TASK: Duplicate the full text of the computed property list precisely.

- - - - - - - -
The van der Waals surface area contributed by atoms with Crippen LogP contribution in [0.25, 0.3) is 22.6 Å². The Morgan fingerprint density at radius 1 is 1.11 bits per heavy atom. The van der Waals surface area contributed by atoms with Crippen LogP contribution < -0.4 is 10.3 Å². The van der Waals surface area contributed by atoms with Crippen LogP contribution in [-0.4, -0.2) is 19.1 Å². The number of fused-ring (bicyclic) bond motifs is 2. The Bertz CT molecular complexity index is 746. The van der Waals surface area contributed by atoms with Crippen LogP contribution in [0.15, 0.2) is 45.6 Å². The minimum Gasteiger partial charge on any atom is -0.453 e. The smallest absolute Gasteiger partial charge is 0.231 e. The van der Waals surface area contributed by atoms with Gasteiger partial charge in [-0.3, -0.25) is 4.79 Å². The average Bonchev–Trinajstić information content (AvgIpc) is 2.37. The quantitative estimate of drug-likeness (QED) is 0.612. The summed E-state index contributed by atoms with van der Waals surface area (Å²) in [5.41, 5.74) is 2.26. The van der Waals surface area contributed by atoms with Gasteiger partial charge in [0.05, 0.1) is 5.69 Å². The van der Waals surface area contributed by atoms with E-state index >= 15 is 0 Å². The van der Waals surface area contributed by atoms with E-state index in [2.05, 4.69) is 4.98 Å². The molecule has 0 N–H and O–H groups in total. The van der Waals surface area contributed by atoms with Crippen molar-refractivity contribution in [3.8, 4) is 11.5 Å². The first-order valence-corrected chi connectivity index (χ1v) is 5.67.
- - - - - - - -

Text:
The van der Waals surface area contributed by atoms with Crippen LogP contribution in [0.25, 0.3) is 22.6 Å². The Morgan fingerprint density at radius 1 is 1.11 bits per heavy atom. The van der Waals surface area contributed by atoms with Crippen LogP contribution < -0.4 is 10.3 Å². The van der Waals surface area contributed by atoms with Crippen LogP contribution in [-0.4, -0.2) is 19.1 Å². The number of fused-ring (bicyclic) bond motifs is 2. The Bertz CT molecular complexity index is 746. The van der Waals surface area contributed by atoms with Crippen LogP contribution in [0.15, 0.2) is 45.6 Å². The minimum Gasteiger partial charge on any atom is -0.453 e. The smallest absolute Gasteiger partial charge is 0.231 e. The van der Waals surface area contributed by atoms with Gasteiger partial charge in [-0.3, -0.25) is 4.79 Å². The average Bonchev–Trinajstić information content (AvgIpc) is 2.37. The quantitative estimate of drug-likeness (QED) is 0.612. The summed E-state index contributed by atoms with van der Waals surface area (Å²) in [5.41, 5.74) is 2.26. The van der Waals surface area contributed by atoms with Gasteiger partial charge in [0.05, 0.1) is 5.69 Å². The van der Waals surface area contributed by atoms with E-state index >= 15 is 0 Å². The van der Waals surface area contributed by atoms with E-state index in [2.05, 4.69) is 4.98 Å². The molecule has 0 N–H and O–H groups in total. The van der Waals surface area contributed by atoms with Crippen molar-refractivity contribution in [3.8, 4) is 11.5 Å². The first-order valence-corrected chi connectivity index (χ1v) is 5.67.